BTW, I apply the royal icing and smooth it with a Viva paper towel the same as I would buttercream. (It's a little more tricky, but still doable) If you use a non-crusting buttercream, then you should be able to ice it with a thinner version of the royal and get it just as smooth as you would a buttercream.

I realize that this may not be the answer you were looking for, but royal icing is a definite option. Good luck with your bridal show!

tiggy2 Posted 8 Jan 2009 , 6:12pm
post #9 of 16

I ice dummies in BC all the time and never have a problem with getting them smooth, wrinkles, or melting. They dry hard as a rock and last forever. Much easier to work with then royal IMO

j-pal Posted 8 Jan 2009 , 6:13pm
post #10 of 16

not sure what's happening, but I only posted once... it took forever to go through and then it took me to the "server down" page. I came back later and it shows I posted 5 times. Don't know how to delete them...

Sorry!

j-pal Posted 8 Jan 2009 , 6:23pm
post #11 of 16
Quote:
Originally Posted by tiggy2

I ice dummies in BC all the time and never have a problem with getting them smooth, wrinkles, or melting. They dry hard as a rock and last forever. Much easier to work with then royal IMO




Guess it just goes to show that it's what you get used to! It may have something to do with the difference in our recipes, but I know that even if I make flowers out of buttercream, they only last a few weeks before they start to discolor, get mottled looking and eventually go rank and begin to absorb smell. Even when trying to do a dummy layer on a cake for a customer, I hate it because it's just more difficult to handle. With royal, it dries in a few hours and I can pick it up and throw it if I want! icon_surprised.gif)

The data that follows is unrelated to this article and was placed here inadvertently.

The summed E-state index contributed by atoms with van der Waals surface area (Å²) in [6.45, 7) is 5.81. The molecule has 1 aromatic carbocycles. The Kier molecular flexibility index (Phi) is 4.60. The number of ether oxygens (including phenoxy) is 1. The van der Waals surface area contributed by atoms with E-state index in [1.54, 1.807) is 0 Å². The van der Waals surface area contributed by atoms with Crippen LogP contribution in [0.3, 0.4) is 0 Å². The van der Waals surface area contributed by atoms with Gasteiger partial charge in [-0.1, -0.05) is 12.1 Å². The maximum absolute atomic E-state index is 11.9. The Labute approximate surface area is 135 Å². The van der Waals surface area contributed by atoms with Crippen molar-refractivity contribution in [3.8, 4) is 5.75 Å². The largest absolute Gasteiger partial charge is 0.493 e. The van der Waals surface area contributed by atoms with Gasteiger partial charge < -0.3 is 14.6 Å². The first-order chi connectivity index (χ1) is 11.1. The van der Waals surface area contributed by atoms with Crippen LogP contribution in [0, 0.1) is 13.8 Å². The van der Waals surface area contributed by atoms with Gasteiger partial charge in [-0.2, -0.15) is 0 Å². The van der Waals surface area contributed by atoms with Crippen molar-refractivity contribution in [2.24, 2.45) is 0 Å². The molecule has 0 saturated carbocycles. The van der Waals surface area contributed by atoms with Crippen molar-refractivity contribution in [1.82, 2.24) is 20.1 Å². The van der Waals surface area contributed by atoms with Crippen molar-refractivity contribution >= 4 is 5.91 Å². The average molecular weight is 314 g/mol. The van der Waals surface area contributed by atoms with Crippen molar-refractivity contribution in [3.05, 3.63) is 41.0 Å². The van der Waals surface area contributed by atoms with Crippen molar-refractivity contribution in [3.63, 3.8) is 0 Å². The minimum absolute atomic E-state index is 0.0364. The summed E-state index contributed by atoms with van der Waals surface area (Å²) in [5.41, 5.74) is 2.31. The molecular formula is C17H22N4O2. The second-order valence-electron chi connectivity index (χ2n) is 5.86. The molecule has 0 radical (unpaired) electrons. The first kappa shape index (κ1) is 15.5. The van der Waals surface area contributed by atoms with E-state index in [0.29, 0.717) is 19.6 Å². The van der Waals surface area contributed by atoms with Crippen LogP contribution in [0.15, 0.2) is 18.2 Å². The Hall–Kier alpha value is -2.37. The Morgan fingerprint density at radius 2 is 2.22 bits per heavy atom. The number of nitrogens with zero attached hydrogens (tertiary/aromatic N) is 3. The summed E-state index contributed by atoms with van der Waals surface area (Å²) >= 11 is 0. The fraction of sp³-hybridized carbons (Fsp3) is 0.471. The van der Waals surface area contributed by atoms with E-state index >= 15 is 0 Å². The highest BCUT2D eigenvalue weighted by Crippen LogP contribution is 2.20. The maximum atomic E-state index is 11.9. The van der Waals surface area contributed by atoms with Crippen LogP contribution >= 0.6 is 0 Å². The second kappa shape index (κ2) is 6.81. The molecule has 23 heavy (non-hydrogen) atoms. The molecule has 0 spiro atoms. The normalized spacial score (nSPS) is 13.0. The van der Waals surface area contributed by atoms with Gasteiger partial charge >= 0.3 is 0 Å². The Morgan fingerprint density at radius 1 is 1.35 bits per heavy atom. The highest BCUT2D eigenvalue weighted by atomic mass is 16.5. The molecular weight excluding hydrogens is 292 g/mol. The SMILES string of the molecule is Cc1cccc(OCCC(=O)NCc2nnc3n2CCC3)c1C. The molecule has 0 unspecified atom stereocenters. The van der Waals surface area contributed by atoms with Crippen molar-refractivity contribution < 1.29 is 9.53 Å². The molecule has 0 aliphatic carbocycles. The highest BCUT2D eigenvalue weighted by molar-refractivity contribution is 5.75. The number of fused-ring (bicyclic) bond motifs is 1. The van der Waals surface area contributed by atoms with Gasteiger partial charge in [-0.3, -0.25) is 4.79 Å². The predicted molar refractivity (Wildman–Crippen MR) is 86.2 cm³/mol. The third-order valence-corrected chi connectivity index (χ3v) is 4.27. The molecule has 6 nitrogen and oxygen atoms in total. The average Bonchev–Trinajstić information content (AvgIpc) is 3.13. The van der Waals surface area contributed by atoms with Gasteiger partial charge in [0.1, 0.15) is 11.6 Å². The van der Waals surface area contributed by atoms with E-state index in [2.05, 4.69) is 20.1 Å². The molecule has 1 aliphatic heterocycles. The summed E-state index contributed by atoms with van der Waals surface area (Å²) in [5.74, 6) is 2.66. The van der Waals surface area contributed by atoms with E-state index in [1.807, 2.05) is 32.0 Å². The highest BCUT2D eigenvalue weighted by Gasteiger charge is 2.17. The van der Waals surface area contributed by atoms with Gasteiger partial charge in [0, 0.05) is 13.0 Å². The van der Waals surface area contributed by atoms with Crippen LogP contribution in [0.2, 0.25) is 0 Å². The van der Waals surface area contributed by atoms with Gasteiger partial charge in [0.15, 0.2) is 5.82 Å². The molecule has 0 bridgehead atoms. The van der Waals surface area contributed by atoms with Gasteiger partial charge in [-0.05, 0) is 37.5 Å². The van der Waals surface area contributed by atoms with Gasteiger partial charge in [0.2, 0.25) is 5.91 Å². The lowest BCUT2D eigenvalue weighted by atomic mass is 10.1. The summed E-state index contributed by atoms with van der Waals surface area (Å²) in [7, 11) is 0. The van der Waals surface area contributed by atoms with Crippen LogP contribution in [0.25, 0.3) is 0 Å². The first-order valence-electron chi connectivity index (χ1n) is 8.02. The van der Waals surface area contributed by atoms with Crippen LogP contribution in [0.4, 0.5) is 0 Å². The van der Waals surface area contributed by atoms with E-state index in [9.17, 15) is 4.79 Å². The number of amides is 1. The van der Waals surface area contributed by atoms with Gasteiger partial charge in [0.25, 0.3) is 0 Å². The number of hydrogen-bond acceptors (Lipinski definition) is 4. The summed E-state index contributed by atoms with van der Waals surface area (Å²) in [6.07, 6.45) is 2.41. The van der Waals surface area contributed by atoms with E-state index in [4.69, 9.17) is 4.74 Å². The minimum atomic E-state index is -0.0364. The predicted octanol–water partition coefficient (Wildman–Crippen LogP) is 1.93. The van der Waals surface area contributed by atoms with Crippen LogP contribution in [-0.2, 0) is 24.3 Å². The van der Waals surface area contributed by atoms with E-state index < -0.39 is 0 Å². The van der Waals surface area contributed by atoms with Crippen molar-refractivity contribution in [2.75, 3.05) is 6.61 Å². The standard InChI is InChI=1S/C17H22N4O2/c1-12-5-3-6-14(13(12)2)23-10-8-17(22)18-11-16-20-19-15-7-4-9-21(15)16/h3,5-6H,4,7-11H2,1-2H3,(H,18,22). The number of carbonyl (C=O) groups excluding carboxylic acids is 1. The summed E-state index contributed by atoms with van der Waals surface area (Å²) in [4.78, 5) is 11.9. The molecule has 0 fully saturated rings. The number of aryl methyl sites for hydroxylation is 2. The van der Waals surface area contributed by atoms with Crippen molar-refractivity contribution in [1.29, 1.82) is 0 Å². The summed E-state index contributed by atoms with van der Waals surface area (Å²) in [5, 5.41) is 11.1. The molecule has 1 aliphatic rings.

kakeladi Posted 9 Jan 2009 , 12:19am
post #12 of 16

I have iced & decorated hundreds of dummy and real cakes w/b'cream and can't remember having what you describe happen.
My feeling is there is too much moisture in the recipe. It should be on the dry side so it hardens up on the cake {for dummy cakes, not realicon_smile.gif}

There must be something different about you weather or the dummies you ar3e using.

karensue Posted 9 Jan 2009 , 12:42am
post #13 of 16

I agree with, kakeladi. The only time I've had my icing "wrinkle" was when it was too soft/wet. As the moisture evaporated and icing dried, it wrinkled.

indydebi Posted 9 Jan 2009 , 1:15am
post #14 of 16
Quote:
Originally Posted by tiggy2

I ice dummies in BC all the time and never have a problem with getting them smooth, wrinkles, or melting. They dry hard as a rock and last forever. Much easier to work with then royal IMO




Absolutely agree. People love it when I tell them, "Yeah, it's real icing ... go ahead and touch it ... you won't hurt it." I then tap it with my FINGERNAIL and not a dent. I have dummies 2 years old that still look good.

thecakechic Posted 9 Jan 2009 , 2:15am
post #15 of 16

thanks everybody for your advise ... i will experiment more with changes to my icing
what really throws me off is this is the same icing i use on dummies during peak season when the humidity is high and never a problem ... perhaps i overcompensated with too much extra shortening and liquid
mental note to myself ... next bridal show to decorate demos earlier !

thecakechic Posted 9 Jan 2009 , 2:16am
post #16 of 16

thanks everybody for your advise ... i will experiment more with changes to my icing
what really throws me off is this is the same icing i use on dummies during peak season when the humidity is high and never a problem ... perhaps i overcompensated with too much extra shortening and liquid
mental note to myself ... next bridal show to decorate demos earlier !